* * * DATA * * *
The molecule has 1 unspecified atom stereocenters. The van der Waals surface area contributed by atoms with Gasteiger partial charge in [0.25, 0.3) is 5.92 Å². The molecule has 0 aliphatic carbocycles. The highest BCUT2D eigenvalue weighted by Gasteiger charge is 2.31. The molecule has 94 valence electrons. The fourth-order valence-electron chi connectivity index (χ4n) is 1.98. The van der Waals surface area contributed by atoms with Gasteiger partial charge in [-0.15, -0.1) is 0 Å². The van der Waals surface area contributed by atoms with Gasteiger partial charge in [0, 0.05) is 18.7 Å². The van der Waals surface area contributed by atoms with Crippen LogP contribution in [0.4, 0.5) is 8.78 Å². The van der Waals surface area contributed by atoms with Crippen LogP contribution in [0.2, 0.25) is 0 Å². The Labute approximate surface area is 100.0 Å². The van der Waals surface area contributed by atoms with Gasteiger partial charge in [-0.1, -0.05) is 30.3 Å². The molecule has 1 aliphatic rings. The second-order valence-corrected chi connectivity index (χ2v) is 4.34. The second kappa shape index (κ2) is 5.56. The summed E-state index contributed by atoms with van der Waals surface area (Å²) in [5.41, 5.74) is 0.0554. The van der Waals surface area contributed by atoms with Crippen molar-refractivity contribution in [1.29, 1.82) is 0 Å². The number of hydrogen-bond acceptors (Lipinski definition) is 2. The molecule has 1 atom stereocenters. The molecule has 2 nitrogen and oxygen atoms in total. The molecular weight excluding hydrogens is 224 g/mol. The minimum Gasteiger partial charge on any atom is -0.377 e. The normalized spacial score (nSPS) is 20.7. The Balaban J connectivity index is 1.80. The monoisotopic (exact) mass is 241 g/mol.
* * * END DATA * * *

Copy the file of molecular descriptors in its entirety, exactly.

The molecule has 1 unspecified atom stereocenters. The van der Waals surface area contributed by atoms with Gasteiger partial charge in [0.25, 0.3) is 5.92 Å². The molecule has 0 aliphatic carbocycles. The highest BCUT2D eigenvalue weighted by Gasteiger charge is 2.31. The molecule has 94 valence electrons. The fourth-order valence-electron chi connectivity index (χ4n) is 1.98. The van der Waals surface area contributed by atoms with Gasteiger partial charge in [-0.15, -0.1) is 0 Å². The van der Waals surface area contributed by atoms with Gasteiger partial charge in [0, 0.05) is 18.7 Å². The van der Waals surface area contributed by atoms with Crippen LogP contribution in [0.4, 0.5) is 8.78 Å². The van der Waals surface area contributed by atoms with Crippen LogP contribution in [0.2, 0.25) is 0 Å². The Labute approximate surface area is 100.0 Å². The van der Waals surface area contributed by atoms with Gasteiger partial charge in [-0.1, -0.05) is 30.3 Å². The molecule has 1 aliphatic rings. The second-order valence-corrected chi connectivity index (χ2v) is 4.34. The second kappa shape index (κ2) is 5.56. The summed E-state index contributed by atoms with van der Waals surface area (Å²) in [5.41, 5.74) is 0.0554. The van der Waals surface area contributed by atoms with Crippen molar-refractivity contribution in [1.29, 1.82) is 0 Å². The number of hydrogen-bond acceptors (Lipinski definition) is 2. The molecule has 1 atom stereocenters. The molecule has 2 nitrogen and oxygen atoms in total. The molecular weight excluding hydrogens is 224 g/mol. The minimum Gasteiger partial charge on any atom is -0.377 e. The normalized spacial score (nSPS) is 20.7. The Balaban J connectivity index is 1.80. The monoisotopic (exact) mass is 241 g/mol.